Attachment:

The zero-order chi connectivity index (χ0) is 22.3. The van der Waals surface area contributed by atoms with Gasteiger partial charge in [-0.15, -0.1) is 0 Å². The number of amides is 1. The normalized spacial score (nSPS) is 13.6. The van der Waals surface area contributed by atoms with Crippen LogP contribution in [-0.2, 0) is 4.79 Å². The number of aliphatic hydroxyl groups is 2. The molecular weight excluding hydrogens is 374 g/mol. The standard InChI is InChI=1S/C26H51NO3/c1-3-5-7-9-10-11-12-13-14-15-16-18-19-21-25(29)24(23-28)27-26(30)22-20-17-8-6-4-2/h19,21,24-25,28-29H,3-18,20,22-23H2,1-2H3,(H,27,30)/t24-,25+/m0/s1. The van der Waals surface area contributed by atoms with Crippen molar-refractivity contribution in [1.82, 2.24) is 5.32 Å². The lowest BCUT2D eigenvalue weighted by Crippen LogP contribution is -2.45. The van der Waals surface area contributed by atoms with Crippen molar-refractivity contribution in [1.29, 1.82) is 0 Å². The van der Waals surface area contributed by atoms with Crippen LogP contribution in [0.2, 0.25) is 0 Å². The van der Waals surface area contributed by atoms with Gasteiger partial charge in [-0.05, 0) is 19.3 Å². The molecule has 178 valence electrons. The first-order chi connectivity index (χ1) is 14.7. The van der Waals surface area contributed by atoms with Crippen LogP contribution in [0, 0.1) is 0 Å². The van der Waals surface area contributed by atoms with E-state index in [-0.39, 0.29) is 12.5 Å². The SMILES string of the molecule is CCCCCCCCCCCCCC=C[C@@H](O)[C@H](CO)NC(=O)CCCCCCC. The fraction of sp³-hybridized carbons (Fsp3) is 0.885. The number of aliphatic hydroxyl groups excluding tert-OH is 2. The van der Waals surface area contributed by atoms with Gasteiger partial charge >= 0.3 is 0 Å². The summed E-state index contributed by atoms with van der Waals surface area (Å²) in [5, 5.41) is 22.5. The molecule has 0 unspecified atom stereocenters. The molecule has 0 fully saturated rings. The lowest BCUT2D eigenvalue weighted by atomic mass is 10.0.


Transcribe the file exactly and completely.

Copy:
The zero-order chi connectivity index (χ0) is 22.3. The van der Waals surface area contributed by atoms with Gasteiger partial charge in [-0.15, -0.1) is 0 Å². The number of amides is 1. The normalized spacial score (nSPS) is 13.6. The van der Waals surface area contributed by atoms with Crippen LogP contribution in [-0.2, 0) is 4.79 Å². The number of aliphatic hydroxyl groups is 2. The molecular weight excluding hydrogens is 374 g/mol. The standard InChI is InChI=1S/C26H51NO3/c1-3-5-7-9-10-11-12-13-14-15-16-18-19-21-25(29)24(23-28)27-26(30)22-20-17-8-6-4-2/h19,21,24-25,28-29H,3-18,20,22-23H2,1-2H3,(H,27,30)/t24-,25+/m0/s1. The van der Waals surface area contributed by atoms with Crippen molar-refractivity contribution in [1.82, 2.24) is 5.32 Å². The lowest BCUT2D eigenvalue weighted by Crippen LogP contribution is -2.45. The van der Waals surface area contributed by atoms with Crippen molar-refractivity contribution in [1.29, 1.82) is 0 Å². The van der Waals surface area contributed by atoms with Crippen LogP contribution in [0.2, 0.25) is 0 Å². The van der Waals surface area contributed by atoms with Gasteiger partial charge in [-0.05, 0) is 19.3 Å². The molecule has 178 valence electrons. The first-order chi connectivity index (χ1) is 14.7. The van der Waals surface area contributed by atoms with Crippen LogP contribution in [0, 0.1) is 0 Å². The van der Waals surface area contributed by atoms with E-state index in [-0.39, 0.29) is 12.5 Å². The SMILES string of the molecule is CCCCCCCCCCCCCC=C[C@@H](O)[C@H](CO)NC(=O)CCCCCCC. The fraction of sp³-hybridized carbons (Fsp3) is 0.885. The number of aliphatic hydroxyl groups excluding tert-OH is 2. The van der Waals surface area contributed by atoms with Gasteiger partial charge >= 0.3 is 0 Å². The summed E-state index contributed by atoms with van der Waals surface area (Å²) in [5, 5.41) is 22.5. The molecule has 0 unspecified atom stereocenters. The molecule has 0 fully saturated rings. The lowest BCUT2D eigenvalue weighted by atomic mass is 10.0.